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Companies (Share Capital and Debentures) Third Amendment Rules, 2016

Companies (Share Capital and Debentures) Third Amendment Rules, 2016

NEW RULES BECKONS START- UPS!!!

The Ministry of Corporate Affairs issued a Notification on 19th July, 2016 amending the erstwhile Companies (Share Capital and Debentures) Rules, 2014. The New Rules, inter alia set out the procedure for issuance of shares and debentures, disclosure and filing requirements, and other compliances. The Amendment modifies rules relating to the issue of shares (including by start-ups), pricing, and creation of security within group companies for secured debentures. The New Rules is a step forward towards ease of doing business in India.

In exercise of the powers conferred under sub-sections (1) and (2) of section 469 of the Companies Act, 2013 (18 of 2013), the Central Government made the following changes to the Companies (Share Capital and Debentures) Rules, 2014;

Birth of New Rule 4(1)(g):

The earlier Rule 4(1)(g) was stringent barring defaulting companies from issuing equity shares with differential rights at any point of time. Now a company may issue equity shares with differential rights upon expiry of five years from the end of the financial year in which such default was made good.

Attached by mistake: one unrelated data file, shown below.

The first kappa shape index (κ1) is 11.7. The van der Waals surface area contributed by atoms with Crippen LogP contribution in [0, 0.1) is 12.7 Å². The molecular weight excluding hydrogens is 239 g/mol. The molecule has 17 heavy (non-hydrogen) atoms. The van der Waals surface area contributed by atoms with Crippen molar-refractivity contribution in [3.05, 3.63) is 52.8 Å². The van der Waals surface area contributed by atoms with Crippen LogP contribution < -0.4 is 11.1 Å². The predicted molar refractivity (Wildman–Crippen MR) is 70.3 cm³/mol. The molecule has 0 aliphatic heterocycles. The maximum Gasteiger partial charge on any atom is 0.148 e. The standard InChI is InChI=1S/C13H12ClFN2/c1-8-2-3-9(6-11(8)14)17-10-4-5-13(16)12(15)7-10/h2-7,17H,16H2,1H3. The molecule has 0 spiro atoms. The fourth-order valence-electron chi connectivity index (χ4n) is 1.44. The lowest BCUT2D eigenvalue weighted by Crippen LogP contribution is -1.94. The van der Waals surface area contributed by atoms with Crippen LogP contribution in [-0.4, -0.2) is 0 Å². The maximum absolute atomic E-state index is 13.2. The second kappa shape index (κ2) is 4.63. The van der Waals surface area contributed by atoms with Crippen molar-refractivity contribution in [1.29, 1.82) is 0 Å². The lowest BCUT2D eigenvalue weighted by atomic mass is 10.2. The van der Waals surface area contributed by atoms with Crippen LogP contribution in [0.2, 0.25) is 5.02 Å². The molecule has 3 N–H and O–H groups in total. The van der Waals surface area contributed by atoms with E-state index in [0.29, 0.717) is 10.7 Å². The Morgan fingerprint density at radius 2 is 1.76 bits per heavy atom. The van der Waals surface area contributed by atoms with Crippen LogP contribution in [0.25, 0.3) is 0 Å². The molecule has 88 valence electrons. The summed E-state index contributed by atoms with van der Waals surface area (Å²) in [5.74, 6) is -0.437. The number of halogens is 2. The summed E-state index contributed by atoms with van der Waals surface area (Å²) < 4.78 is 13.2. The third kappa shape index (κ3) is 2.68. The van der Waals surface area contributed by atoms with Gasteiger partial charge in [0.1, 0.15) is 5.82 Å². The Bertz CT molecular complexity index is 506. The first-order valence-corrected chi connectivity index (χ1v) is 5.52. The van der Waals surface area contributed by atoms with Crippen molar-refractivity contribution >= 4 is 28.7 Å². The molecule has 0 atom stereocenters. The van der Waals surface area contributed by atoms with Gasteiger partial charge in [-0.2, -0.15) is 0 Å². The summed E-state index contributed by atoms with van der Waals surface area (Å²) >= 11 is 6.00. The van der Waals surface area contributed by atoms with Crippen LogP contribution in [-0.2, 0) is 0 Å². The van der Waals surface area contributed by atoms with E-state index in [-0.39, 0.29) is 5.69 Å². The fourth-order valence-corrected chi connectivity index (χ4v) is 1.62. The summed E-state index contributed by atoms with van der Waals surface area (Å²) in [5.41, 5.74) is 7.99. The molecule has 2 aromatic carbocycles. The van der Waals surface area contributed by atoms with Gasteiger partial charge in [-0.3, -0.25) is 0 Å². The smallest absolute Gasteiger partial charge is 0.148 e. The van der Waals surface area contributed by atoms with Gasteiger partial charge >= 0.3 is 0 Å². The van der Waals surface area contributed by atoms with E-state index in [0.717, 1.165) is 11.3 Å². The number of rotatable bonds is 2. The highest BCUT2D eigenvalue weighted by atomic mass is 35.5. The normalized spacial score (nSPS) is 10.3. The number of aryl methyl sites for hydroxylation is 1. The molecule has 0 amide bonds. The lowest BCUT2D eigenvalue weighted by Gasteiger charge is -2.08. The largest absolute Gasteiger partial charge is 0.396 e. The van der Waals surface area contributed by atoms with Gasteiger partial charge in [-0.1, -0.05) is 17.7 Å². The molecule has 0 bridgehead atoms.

Start Up India – Stand Up India:

A new provision has been added to the existing Rule 8(4). The new rules permit Start Up Companies as defined by the Department of Industrial Policy and Promotion (DIPP), Government of India 1, to issue sweat equity shares upto 50% of the paid up share capital for a period of five (5) years from the date of its incorporation or registration.

 

As per DIPP Notification the following entity may be considered as a Start up:

a) From the date of incorporation/registration, up to five years;

b) If its turnover for any of the financial years has not exceeded Rupees 25 crore, and

c) It is working towards innovation, development, deployment or commercialization of new products, processes or services driven by technology or intellectual property;

Provided that any such entity formed by splitting up or reconstruction of a business already in existence shall not be considered a Start Up.

Employee Stock Options:

Rule 12(1)(c) has been amended by nullifying the effect of Sub- Clause (i) and (ii) for a period of five (5) years for Start Ups from the date of its incorporation or registration. This will enable Start Ups companies to issue Employee Stock Options to its employees which includes the following:

  • An employee who is a promoter or a person belonging to the promoter group; or
  • A director who either himself or through his relative or through any body corporate, directly or indirectly, holds more than ten (10) per cent of the outstanding equity shares of the company.

Issue of Shares on Preferential Basis:

  • The existing Rule 13(2)(c) has been deleted. Now companies can allot securities on preferential basis without being fully paid up.